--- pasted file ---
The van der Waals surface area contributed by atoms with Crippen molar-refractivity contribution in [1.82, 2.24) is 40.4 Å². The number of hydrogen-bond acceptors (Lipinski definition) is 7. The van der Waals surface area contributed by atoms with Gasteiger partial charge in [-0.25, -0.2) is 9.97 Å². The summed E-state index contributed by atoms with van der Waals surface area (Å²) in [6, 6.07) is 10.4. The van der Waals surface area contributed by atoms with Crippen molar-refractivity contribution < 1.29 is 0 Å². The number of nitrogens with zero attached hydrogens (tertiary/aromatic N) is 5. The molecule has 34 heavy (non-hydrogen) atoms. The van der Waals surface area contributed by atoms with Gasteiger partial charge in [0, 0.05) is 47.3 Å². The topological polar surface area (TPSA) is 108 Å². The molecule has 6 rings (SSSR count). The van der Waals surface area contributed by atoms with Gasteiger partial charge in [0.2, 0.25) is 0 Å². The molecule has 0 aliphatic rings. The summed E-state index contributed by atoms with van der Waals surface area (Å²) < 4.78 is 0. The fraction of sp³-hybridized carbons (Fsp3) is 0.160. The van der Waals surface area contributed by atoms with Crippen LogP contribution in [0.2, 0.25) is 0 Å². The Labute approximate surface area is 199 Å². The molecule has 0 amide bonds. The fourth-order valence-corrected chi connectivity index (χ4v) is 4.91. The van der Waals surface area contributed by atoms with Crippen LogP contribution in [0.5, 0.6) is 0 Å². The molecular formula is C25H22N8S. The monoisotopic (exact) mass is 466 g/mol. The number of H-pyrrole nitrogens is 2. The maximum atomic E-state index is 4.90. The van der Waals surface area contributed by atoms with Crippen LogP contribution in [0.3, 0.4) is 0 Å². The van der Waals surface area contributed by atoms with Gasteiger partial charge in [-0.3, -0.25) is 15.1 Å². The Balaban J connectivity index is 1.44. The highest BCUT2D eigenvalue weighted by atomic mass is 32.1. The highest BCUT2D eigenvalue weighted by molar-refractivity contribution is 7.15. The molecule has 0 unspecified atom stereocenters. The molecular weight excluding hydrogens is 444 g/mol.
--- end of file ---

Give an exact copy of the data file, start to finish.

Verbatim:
The van der Waals surface area contributed by atoms with Crippen molar-refractivity contribution in [1.82, 2.24) is 40.4 Å². The number of hydrogen-bond acceptors (Lipinski definition) is 7. The van der Waals surface area contributed by atoms with Gasteiger partial charge in [-0.25, -0.2) is 9.97 Å². The summed E-state index contributed by atoms with van der Waals surface area (Å²) in [6, 6.07) is 10.4. The van der Waals surface area contributed by atoms with Crippen molar-refractivity contribution < 1.29 is 0 Å². The number of nitrogens with zero attached hydrogens (tertiary/aromatic N) is 5. The molecule has 34 heavy (non-hydrogen) atoms. The van der Waals surface area contributed by atoms with Gasteiger partial charge in [0, 0.05) is 47.3 Å². The topological polar surface area (TPSA) is 108 Å². The molecule has 6 rings (SSSR count). The van der Waals surface area contributed by atoms with Gasteiger partial charge in [0.2, 0.25) is 0 Å². The molecule has 0 aliphatic rings. The summed E-state index contributed by atoms with van der Waals surface area (Å²) < 4.78 is 0. The fraction of sp³-hybridized carbons (Fsp3) is 0.160. The van der Waals surface area contributed by atoms with Crippen LogP contribution in [0.2, 0.25) is 0 Å². The Labute approximate surface area is 199 Å². The molecule has 0 amide bonds. The fourth-order valence-corrected chi connectivity index (χ4v) is 4.91. The van der Waals surface area contributed by atoms with Crippen LogP contribution in [0.5, 0.6) is 0 Å². The molecular formula is C25H22N8S. The monoisotopic (exact) mass is 466 g/mol. The number of H-pyrrole nitrogens is 2. The maximum atomic E-state index is 4.90. The van der Waals surface area contributed by atoms with Crippen LogP contribution in [0.3, 0.4) is 0 Å². The van der Waals surface area contributed by atoms with Gasteiger partial charge in [-0.3, -0.25) is 15.1 Å². The Balaban J connectivity index is 1.44. The highest BCUT2D eigenvalue weighted by atomic mass is 32.1. The highest BCUT2D eigenvalue weighted by molar-refractivity contribution is 7.15. The molecule has 0 unspecified atom stereocenters. The molecular weight excluding hydrogens is 444 g/mol.